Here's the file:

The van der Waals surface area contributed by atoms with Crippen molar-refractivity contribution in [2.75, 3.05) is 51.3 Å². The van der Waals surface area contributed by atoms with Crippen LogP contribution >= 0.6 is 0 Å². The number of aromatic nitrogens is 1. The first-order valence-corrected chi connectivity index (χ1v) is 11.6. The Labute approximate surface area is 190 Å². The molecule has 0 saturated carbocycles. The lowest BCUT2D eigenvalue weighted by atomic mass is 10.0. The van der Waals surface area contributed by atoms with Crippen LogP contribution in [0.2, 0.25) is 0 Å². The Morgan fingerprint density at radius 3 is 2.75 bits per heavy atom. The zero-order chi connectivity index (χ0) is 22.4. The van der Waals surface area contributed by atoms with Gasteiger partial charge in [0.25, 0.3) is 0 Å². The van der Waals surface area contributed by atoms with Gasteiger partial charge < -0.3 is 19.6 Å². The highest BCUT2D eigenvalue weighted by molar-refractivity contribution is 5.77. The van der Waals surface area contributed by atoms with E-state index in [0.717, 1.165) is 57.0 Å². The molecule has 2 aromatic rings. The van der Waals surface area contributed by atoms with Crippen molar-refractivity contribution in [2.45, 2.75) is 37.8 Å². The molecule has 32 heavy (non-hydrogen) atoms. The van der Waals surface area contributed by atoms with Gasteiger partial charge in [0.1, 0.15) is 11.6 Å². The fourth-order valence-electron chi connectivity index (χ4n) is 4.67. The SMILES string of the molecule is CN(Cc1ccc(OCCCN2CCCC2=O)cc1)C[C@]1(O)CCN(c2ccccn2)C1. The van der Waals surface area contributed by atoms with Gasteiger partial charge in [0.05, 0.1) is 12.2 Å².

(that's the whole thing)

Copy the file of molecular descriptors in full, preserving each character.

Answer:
The van der Waals surface area contributed by atoms with Crippen molar-refractivity contribution in [2.75, 3.05) is 51.3 Å². The van der Waals surface area contributed by atoms with Crippen LogP contribution >= 0.6 is 0 Å². The number of aromatic nitrogens is 1. The first-order valence-corrected chi connectivity index (χ1v) is 11.6. The Labute approximate surface area is 190 Å². The molecule has 0 saturated carbocycles. The lowest BCUT2D eigenvalue weighted by atomic mass is 10.0. The van der Waals surface area contributed by atoms with Crippen LogP contribution in [0.2, 0.25) is 0 Å². The Morgan fingerprint density at radius 3 is 2.75 bits per heavy atom. The zero-order chi connectivity index (χ0) is 22.4. The van der Waals surface area contributed by atoms with Gasteiger partial charge in [0.25, 0.3) is 0 Å². The van der Waals surface area contributed by atoms with Gasteiger partial charge < -0.3 is 19.6 Å². The highest BCUT2D eigenvalue weighted by molar-refractivity contribution is 5.77. The van der Waals surface area contributed by atoms with E-state index in [0.717, 1.165) is 57.0 Å². The molecule has 2 aromatic rings. The van der Waals surface area contributed by atoms with Crippen molar-refractivity contribution in [2.45, 2.75) is 37.8 Å². The molecule has 32 heavy (non-hydrogen) atoms. The van der Waals surface area contributed by atoms with Gasteiger partial charge in [0.1, 0.15) is 11.6 Å². The fourth-order valence-electron chi connectivity index (χ4n) is 4.67. The SMILES string of the molecule is CN(Cc1ccc(OCCCN2CCCC2=O)cc1)C[C@]1(O)CCN(c2ccccn2)C1. The van der Waals surface area contributed by atoms with Gasteiger partial charge in [0.05, 0.1) is 12.2 Å².